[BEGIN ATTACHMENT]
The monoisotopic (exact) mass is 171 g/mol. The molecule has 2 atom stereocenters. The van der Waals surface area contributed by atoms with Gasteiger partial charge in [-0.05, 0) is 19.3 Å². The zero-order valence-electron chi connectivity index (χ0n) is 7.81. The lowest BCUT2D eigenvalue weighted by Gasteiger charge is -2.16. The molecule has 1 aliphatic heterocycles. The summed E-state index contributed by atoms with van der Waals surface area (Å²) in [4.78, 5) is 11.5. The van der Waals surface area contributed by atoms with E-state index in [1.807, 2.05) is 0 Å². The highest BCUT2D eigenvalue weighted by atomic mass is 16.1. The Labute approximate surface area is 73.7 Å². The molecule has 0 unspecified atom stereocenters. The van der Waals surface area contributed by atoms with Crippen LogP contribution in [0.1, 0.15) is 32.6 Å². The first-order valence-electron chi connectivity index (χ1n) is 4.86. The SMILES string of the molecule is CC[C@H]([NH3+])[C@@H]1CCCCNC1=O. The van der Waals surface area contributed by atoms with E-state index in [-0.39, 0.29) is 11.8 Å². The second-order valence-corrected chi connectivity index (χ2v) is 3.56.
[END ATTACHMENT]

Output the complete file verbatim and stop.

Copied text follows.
The monoisotopic (exact) mass is 171 g/mol. The molecule has 2 atom stereocenters. The van der Waals surface area contributed by atoms with Gasteiger partial charge in [-0.05, 0) is 19.3 Å². The zero-order valence-electron chi connectivity index (χ0n) is 7.81. The lowest BCUT2D eigenvalue weighted by Gasteiger charge is -2.16. The molecule has 1 aliphatic heterocycles. The summed E-state index contributed by atoms with van der Waals surface area (Å²) in [4.78, 5) is 11.5. The van der Waals surface area contributed by atoms with E-state index in [1.807, 2.05) is 0 Å². The highest BCUT2D eigenvalue weighted by atomic mass is 16.1. The Labute approximate surface area is 73.7 Å². The molecule has 0 unspecified atom stereocenters. The van der Waals surface area contributed by atoms with Crippen LogP contribution in [0.1, 0.15) is 32.6 Å². The first-order valence-electron chi connectivity index (χ1n) is 4.86. The SMILES string of the molecule is CC[C@H]([NH3+])[C@@H]1CCCCNC1=O. The van der Waals surface area contributed by atoms with E-state index in [-0.39, 0.29) is 11.8 Å². The second-order valence-corrected chi connectivity index (χ2v) is 3.56.